Thursday, July 26, 2007

A lack of ambivalence

Worth reading, if only for the bit about Pynchon.
Guernica: In a number of your past books, your characters have also expressed ambivalent feelings about the idea of terrorism. In the opening of Players, you describe the “glamour of revolutionary violence, the secret longing it evokes in the most docile soul...” And in Mao II one of the characters says of terrorists, “It’s difficult when they kill and maim because you see them honestly now as the only possible heroes for our time... the way they live in the shadows, live willingly with death.” Did what happened on September 11th change your own thoughts about terrorism?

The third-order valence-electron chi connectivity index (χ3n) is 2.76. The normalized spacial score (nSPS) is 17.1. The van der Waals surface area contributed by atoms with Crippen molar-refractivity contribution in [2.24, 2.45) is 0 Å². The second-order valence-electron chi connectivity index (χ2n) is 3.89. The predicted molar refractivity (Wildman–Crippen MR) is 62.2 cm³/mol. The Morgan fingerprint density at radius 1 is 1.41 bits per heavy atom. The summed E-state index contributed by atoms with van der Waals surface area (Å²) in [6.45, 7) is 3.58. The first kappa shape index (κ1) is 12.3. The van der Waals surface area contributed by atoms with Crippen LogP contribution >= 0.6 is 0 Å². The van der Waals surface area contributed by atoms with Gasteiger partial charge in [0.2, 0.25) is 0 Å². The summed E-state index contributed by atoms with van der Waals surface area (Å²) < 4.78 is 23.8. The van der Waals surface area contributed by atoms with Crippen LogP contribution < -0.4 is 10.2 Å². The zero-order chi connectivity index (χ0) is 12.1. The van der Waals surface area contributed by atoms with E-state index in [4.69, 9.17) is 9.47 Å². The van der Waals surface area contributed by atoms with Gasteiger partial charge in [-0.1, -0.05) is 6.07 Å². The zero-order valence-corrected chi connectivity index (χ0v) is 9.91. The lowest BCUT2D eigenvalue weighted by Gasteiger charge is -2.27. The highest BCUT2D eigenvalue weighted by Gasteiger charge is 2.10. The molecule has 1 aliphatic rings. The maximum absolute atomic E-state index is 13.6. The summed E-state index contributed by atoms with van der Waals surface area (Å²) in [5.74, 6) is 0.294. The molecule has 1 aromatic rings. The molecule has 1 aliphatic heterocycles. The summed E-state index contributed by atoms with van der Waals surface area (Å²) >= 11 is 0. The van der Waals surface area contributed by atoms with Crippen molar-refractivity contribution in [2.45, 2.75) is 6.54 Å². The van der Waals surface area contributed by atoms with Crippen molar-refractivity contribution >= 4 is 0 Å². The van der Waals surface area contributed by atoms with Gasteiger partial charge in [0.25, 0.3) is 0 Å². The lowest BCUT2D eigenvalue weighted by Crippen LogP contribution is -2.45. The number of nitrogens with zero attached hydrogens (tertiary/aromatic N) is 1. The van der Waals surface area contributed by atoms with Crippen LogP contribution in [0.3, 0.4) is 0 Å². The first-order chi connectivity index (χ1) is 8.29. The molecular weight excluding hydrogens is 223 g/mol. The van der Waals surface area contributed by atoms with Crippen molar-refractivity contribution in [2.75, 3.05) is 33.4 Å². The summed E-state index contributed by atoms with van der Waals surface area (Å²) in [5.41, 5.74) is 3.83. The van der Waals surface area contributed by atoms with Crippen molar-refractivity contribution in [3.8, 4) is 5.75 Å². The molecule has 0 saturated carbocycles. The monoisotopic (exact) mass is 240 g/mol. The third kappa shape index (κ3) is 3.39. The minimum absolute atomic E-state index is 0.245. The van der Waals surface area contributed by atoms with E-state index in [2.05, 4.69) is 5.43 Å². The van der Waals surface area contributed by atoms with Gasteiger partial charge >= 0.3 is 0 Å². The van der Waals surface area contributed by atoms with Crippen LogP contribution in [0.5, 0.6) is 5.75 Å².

Don DeLillo: No. I tend to write through character consciousness, and different people in my books have different feelings about this matter. One of the characters in Falling Man, Martin, makes a greater attempt to understand the complaints against the narcissistic heart of the West. The character he argues with, Nina, does not disagree with this in theory, but when the attacks occur, something else occurs, which is a terrible outrage.

Guernica: Did you struggle with similar responses yourself, after the attacks?

Don DeLillo: No, I didn’t struggle. I knew I was totally opposed to what happened and to the reason for it.

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